Polls in 2003 showed most Americans in favor of the invasion of Iraq, but today those who remember backing the war are a minority
Americans’ memories of their own past beliefs about the 2003 Iraq War are tinged with their current feelings about what has taken place there since and what is taking place there now. In the latest Economist/YouGov Poll, just 38% admit that they supported sending troops to Iraq in 2003. Less than a month before that U.S-led invasion, more than six in ten Americans* in a Gallup Poll indicated they favored sending in ground troops.
Republicans are among the most likely to remember accurately: today, two-thirds of Republicans say they supported sending troops to Iraq in 2003; in that Gallup Poll, 84% of Republicans were in favor. More than half of Democrats supported sending troops in 2003, but looking back today, two-thirds of Democrats remember themselves as anti-war, and only 19% admit they supported sending troops to Iraq.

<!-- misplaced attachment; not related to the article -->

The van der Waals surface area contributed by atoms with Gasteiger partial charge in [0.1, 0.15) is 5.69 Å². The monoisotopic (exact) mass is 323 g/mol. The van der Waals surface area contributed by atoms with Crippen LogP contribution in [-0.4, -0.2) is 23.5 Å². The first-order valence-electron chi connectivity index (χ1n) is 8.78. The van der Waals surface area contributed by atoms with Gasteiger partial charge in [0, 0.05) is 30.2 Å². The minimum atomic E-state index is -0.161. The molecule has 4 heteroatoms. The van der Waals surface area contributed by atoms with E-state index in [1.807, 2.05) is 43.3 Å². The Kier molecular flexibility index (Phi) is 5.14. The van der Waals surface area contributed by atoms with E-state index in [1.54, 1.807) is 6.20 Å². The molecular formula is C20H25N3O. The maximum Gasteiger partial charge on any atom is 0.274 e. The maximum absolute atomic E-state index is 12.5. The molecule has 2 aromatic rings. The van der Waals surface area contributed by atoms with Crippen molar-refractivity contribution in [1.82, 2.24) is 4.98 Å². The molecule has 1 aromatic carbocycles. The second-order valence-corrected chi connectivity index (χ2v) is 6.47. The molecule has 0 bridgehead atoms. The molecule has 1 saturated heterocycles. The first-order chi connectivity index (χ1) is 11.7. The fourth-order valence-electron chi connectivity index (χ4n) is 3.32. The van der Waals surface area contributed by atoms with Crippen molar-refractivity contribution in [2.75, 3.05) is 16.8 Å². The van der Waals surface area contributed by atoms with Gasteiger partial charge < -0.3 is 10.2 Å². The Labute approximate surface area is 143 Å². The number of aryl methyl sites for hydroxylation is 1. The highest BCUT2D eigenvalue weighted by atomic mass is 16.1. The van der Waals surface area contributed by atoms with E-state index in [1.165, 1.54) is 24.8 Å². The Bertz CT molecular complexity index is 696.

In 2003, women were less likely than men to support U.S. troop involvement; that tends to be the case on nearly all questions about military engagement. Still, 55% of women favored sending troops in 2003. Now a majority of 52% says they opposed troop involvement. Men favored sending troops to Iraq by nearly three to one. Now their opinions about what they believed twelve years ago are evenly divided. As many men say they opposed sending U.S. troops then as say they supported doing so.
Looking back, more than half the public believes sending troops into Iraq in 2003 was a mistake and nearly half say withdrawing them in 2011 was not. Despite the turmoil in Iraq and the rise of ISIS, the public has remained consistent in most post-war and post-withdrawal polls – disapproving the entry of troops twelve years ago and supporting their withdrawal four years ago.
Asked today what should have happened in 2003, by nearly two-to-one the public is clear: troops should not have been sent. Republicans, two-thirds of whom recall supporting the war, are the only demographic group in the poll in which a majority now says troops should have been sent to Iraq in 2003.*Respondents younger than 30 today would have been under 18 in 2003 and so were not surveyed by Gallup at the time, and another segment of the population will have passed away since then. But the overal effect is probably small – today 41% of Americans aged 30 and up remember backing the war and 49% remember opposing it, versus a 38-47% split for everyone over 18.PA image
Economist/YouGov poll archives can be found here.